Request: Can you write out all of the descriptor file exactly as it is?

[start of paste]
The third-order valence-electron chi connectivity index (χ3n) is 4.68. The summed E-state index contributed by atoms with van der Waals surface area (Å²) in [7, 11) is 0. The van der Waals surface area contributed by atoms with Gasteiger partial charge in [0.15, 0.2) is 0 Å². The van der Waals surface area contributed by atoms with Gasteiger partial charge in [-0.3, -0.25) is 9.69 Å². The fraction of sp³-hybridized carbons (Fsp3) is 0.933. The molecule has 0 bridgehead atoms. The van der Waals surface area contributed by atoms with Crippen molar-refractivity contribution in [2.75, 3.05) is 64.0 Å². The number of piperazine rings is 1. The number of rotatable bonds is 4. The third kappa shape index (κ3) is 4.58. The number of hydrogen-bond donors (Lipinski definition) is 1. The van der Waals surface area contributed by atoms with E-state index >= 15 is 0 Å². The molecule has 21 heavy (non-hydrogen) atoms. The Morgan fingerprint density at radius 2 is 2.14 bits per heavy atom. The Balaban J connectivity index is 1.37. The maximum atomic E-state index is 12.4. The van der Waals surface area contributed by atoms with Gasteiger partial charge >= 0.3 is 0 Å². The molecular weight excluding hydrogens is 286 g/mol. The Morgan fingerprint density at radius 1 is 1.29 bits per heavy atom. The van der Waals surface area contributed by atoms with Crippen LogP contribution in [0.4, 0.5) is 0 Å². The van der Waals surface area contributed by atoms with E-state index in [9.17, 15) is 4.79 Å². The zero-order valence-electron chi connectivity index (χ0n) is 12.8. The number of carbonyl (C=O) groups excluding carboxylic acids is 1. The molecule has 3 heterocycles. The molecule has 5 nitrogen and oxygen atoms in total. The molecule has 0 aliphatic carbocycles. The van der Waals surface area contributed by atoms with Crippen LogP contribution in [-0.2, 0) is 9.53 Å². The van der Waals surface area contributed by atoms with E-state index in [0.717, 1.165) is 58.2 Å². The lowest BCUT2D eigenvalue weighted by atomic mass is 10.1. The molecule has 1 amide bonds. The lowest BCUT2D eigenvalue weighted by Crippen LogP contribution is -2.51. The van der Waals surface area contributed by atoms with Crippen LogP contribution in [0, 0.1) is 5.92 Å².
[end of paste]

The third-order valence-electron chi connectivity index (χ3n) is 4.68. The summed E-state index contributed by atoms with van der Waals surface area (Å²) in [7, 11) is 0. The van der Waals surface area contributed by atoms with Gasteiger partial charge in [0.15, 0.2) is 0 Å². The van der Waals surface area contributed by atoms with Gasteiger partial charge in [-0.3, -0.25) is 9.69 Å². The fraction of sp³-hybridized carbons (Fsp3) is 0.933. The molecule has 0 bridgehead atoms. The van der Waals surface area contributed by atoms with Crippen molar-refractivity contribution in [2.75, 3.05) is 64.0 Å². The number of piperazine rings is 1. The number of rotatable bonds is 4. The third kappa shape index (κ3) is 4.58. The number of hydrogen-bond donors (Lipinski definition) is 1. The van der Waals surface area contributed by atoms with E-state index >= 15 is 0 Å². The molecule has 21 heavy (non-hydrogen) atoms. The Morgan fingerprint density at radius 2 is 2.14 bits per heavy atom. The Balaban J connectivity index is 1.37. The maximum atomic E-state index is 12.4. The van der Waals surface area contributed by atoms with Gasteiger partial charge >= 0.3 is 0 Å². The molecular weight excluding hydrogens is 286 g/mol. The Morgan fingerprint density at radius 1 is 1.29 bits per heavy atom. The van der Waals surface area contributed by atoms with Crippen LogP contribution in [0.4, 0.5) is 0 Å². The van der Waals surface area contributed by atoms with E-state index in [9.17, 15) is 4.79 Å². The zero-order valence-electron chi connectivity index (χ0n) is 12.8. The number of carbonyl (C=O) groups excluding carboxylic acids is 1. The molecule has 3 heterocycles. The molecule has 5 nitrogen and oxygen atoms in total. The molecule has 0 aliphatic carbocycles. The van der Waals surface area contributed by atoms with Crippen LogP contribution in [-0.2, 0) is 9.53 Å². The van der Waals surface area contributed by atoms with E-state index in [0.717, 1.165) is 58.2 Å². The lowest BCUT2D eigenvalue weighted by atomic mass is 10.1. The molecule has 1 amide bonds. The lowest BCUT2D eigenvalue weighted by Crippen LogP contribution is -2.51. The van der Waals surface area contributed by atoms with Crippen LogP contribution in [0, 0.1) is 5.92 Å².